Choosing a herb for Herb of the Month in June is tricky. It would hardly be a stretch to say that it’s like standing a child in a sweet shop and asking them to pick just one sweet out of the endless number of jars filled with sweets of all colours, tastes, and smells. Exchange sweets for all the marvellous herbs in season right now, and you have the same painful indecision in a grown adult. To help the decision, I took a walk around my local area. Over and over again I was met with a cloud of heady sweet Elderflower scent that caused my posture to straighten, and my head and eyes to dart around searching for the origin in a manner not too dissimilar to a meerkat.
It was suddenly clear, Elderflower had to be our herb for June.
Written by Ghislaine Howard, with contributions from Harry Darby
Last August, Helen, wrote a fantastic blog on the history of the Elder Tree. Did you know that Elderberries were consumed by Neolithic peoples? Herb Histories: Elderberries – Magic, Music and Medicine, in which Helen describes the traditional and modern uses of Elderberries is still available to read here.
Due to its use as a cordial, in sweets and often in gin, Elderflower is a popular thing to consume. I imagine that it was the same for many of you that your first try of Elderflower was in Elderflower Cordial. As a young child, a childminder would gather myself and other children around a chopping board and a large bowl, each of us armed with a different utensil, we’d get to work making elderflower cordial.
25 heads of elderflower
3 pints water
20g citric acid
lemons & oranges to your liking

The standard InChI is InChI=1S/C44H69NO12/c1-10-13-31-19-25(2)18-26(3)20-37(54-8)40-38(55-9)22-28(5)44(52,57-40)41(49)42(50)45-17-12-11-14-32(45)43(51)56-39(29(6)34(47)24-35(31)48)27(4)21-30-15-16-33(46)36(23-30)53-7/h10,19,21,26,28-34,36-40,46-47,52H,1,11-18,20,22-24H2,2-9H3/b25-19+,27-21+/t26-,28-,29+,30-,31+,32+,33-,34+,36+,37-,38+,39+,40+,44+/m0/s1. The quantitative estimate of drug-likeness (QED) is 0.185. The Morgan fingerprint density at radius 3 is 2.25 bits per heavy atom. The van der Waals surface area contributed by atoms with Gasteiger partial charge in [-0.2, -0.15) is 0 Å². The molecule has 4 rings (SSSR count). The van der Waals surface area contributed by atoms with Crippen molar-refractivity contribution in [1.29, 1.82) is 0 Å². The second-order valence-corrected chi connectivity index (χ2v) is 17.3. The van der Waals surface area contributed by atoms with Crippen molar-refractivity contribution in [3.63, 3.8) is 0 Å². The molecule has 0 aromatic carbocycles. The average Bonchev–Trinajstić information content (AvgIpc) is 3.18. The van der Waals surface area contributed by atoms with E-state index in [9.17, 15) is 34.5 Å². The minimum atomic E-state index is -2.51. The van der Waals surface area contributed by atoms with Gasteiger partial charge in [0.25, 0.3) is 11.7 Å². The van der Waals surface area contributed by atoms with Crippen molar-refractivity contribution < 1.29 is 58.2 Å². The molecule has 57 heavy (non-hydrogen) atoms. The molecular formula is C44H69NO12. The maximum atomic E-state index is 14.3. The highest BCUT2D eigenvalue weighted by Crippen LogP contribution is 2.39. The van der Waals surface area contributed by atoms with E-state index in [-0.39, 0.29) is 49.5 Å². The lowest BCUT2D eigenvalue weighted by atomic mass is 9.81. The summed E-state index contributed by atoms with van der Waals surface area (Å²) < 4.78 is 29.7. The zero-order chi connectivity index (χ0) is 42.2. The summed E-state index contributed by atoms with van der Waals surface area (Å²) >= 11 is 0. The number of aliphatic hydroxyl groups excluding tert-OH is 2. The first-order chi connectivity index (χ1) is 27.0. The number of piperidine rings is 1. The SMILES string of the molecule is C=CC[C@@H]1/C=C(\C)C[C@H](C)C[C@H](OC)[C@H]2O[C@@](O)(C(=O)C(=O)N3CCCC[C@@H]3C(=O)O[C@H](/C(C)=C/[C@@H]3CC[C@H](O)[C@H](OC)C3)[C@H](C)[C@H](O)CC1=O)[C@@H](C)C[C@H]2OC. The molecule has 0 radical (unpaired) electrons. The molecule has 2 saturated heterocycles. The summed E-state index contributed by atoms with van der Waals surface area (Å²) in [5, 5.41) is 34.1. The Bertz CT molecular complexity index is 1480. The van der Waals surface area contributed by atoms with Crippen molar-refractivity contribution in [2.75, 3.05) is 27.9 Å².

Place all the ingredients in a large pan, heat to dissolve the sugar, and then leave for at least 24 hours. Strain (using muslin, or something fine at least to catch the small flower heads) and bottle (try reusing an empty wine bottle).
Elder is a native plant species and grows ubiquitously across the UK. It often appears in hedgerows along roadsides, canals, rivers, and wherever else it can take root really. In its hardiness, it becomes one of the easiest herbs to forage. If you’re going foraging, it’s worth remembering to double check the environment around the plant, to double check the law in your area, and to be respectful of the plant you’re cutting so as to never take too much. For some good advice on how, where and what to forage, have a read of ‘The Thrifty Forager’ by ex-Herb Society President, Alys Fowler.
At the Garden Museum’s HERBIVAL last weekend, a one-day festival about herbs, I met Harry Darby of the Gimlet Bar, a London based producer of cocktails, cordials, vinegars and ciders with a fantastic range of Elderflower beverages. To spruce up your simple non-alcoholic elderflower cordial, Harry recommends adding lemon juice, equal quantities of tonic and sparkling water, a dash of grapefruit bitters with a sprig of rosemary as garnish.
Traditional cordial recipes from the mid 20th century onwards often specify citric acid. This adds a tangy acidity to the cordial and also helps it to keep it its colour. If you want to try something different, Harry recommends you try adding more lemon juice, or even a good cider or white wine vinegar instead. This will make for a more grown up, shrub-like flavour perhaps more akin to the sort of thing Granny Wallon would have made in Cider with Rosie.
As well as cordial, Gimlet Bar also produce a range of unusual vinegars, including Pineapple, Lemon, Orange, and Elderberry as well as Elderflower. The vinegar marries the elderflower sweetness with tang and is great splashed over fish or used to lift vegetables.
If you want to tame the native Elder and have it in your garden, it will grow in a number of soil types including clay, chalk, humus-rich and sandy soils. Elder seeds are hard to come by so it’s easier to grow by propagation. It will thrive in both full sun and partial shade, and you can give it a hard pruning in order to contain its size and bushiness.
Whether you choose to forage or cultivate, favour cordial or vinegar, as Sara often says, experimentation is the best ingredient to go with your herbs!
To find out more about Gimlet Bar, visit their website and online shop https://gimlet-bar.com/online-shop/. If you are planning an event they also run a bar hire service. Don’t forget to follow them on Instagram @gimletbar.
Previous June Herbs of the Month
2020 Basil written by Sara Dixon, Hawkwell Herbs